Craigslist has outlasted its challengers, and remains the platform to beat for classifieds, or “things to sell” marketplaces. eBay, similarly, remains a leader for the sale of goods – although most are not geographically oriented. Amazon is also active in that space.

Can Facebook, with its huge volume and trust networks, cut into their business? It is going to try via a new “For Sale” offering that allow users of its groups to post items for sale. Items are listed with prices, photos, descriptions, pick-up location and prices. They can also be listed as “available” or “sold” to let buyers know what’s still on the market.

The listings are currently free – and probably won’t go into the paid areas that provide the bulk of Craigslist’s revenue: apartments, cars, jobs and “personal services.” But if Facebook decides to provide a greater emphasis on classifieds, it could conceivably move into transactions (and commissions). It could also open the service up beyond its groups to have more of a geo-orientation.

It isn’t the first time that Facebook has been used for classifieds. Oodle, a large classifieds platform that launched in 2005, took over a nascent Facebook classifieds service in 2008 and focused on Facebook’s huge scale to offer items for sale to friends and groups within the service. Oodle was sold to QVC several years ago.

It also isn’t the first time that online groups have been used for classifieds. In their heydays, Yahoo Groups and Big Tent – each with hundreds of thousands of users — had active lists of classifieds. Many associations and groups currently host classifieds on their websites and pages.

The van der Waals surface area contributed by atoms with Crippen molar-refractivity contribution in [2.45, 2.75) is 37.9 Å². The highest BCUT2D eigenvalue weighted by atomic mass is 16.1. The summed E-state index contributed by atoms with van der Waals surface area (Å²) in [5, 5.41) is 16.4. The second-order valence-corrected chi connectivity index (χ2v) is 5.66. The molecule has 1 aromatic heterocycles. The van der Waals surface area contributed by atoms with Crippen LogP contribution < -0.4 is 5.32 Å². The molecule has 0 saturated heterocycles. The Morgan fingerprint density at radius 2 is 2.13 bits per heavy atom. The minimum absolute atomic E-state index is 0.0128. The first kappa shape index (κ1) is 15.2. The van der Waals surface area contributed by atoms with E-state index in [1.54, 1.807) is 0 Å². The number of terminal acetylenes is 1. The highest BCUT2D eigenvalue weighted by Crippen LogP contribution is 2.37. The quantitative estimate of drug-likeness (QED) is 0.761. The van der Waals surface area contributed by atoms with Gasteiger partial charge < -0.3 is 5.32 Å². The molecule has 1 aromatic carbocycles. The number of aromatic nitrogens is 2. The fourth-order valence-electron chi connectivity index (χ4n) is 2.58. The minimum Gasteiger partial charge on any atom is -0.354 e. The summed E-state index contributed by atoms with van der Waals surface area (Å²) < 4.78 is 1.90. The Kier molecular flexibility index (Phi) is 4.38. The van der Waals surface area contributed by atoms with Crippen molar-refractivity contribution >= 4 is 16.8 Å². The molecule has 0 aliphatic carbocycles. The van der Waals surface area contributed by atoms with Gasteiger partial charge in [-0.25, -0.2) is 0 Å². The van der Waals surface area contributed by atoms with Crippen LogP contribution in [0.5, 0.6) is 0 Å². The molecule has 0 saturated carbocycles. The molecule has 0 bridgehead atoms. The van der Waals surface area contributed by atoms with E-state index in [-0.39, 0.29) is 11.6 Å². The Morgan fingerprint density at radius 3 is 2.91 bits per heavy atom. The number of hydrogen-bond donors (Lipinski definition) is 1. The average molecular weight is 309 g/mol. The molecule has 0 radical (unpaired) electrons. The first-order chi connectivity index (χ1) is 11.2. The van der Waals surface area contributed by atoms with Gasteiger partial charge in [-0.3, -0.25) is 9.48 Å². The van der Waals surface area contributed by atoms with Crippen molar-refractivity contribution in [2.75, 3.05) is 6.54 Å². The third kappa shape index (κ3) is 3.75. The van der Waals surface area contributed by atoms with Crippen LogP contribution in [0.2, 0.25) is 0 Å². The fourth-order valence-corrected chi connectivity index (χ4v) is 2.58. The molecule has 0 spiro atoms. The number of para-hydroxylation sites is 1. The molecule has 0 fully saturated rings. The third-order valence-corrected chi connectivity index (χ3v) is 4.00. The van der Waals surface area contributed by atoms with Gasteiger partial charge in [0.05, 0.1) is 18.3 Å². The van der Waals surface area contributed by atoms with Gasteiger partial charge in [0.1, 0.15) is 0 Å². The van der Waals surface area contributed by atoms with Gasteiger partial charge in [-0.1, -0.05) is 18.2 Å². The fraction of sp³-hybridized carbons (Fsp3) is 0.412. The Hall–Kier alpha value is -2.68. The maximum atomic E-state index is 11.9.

The classifieds project is the latest transaction-oriented effort from Facebook, which may want to diversify its revenue beyond advertising. Facebook has been experimenting with various transaction models for several years, including tests with virtual gift cards, deals and virtual currencies. Facebook has also developed an Amazon-like capability to enable transactions on other sites by collecting credit card information on its profiles.

The Return of Same Day Delivery via EBay Now

When eBay purchased Jack Abraham’s Milo.com in December 2010, it caused some head scratching. While retail Inventory is helpful to track goods availability and has some value in developing location-based promotions, it seemed an unlikely anchor for eBay’s SMB and local ecommerce services.

Abraham’s upgrade of his title to head of EBay Local last year, however, indicated that changes were afoot. And this week, eBay has finally unveiled the fruit of his labors: eBay Now, a same day delivery service that builds on inventory to take it to the next logical step.

The service, following in the footsteps of first generation local services such as Kozmo.com and UrbanFetch, has launched in San Francisco with BestBuy, Bloomingdales, Nordstrom, Target, ToysRUs and Walgreen. It is mostly aimed at luring major merchant accounts to eBay’s broad range of merchant services.

Deliveries are $5 and available for orders over $25 from 9-9 during the week, and from 9-6 on Sunday. Three free deliveries per customer are available during the test. Other Milo customers that might jumpo in include Home Depot, Ikea, Lowe’s, Sears and J.C. Penney.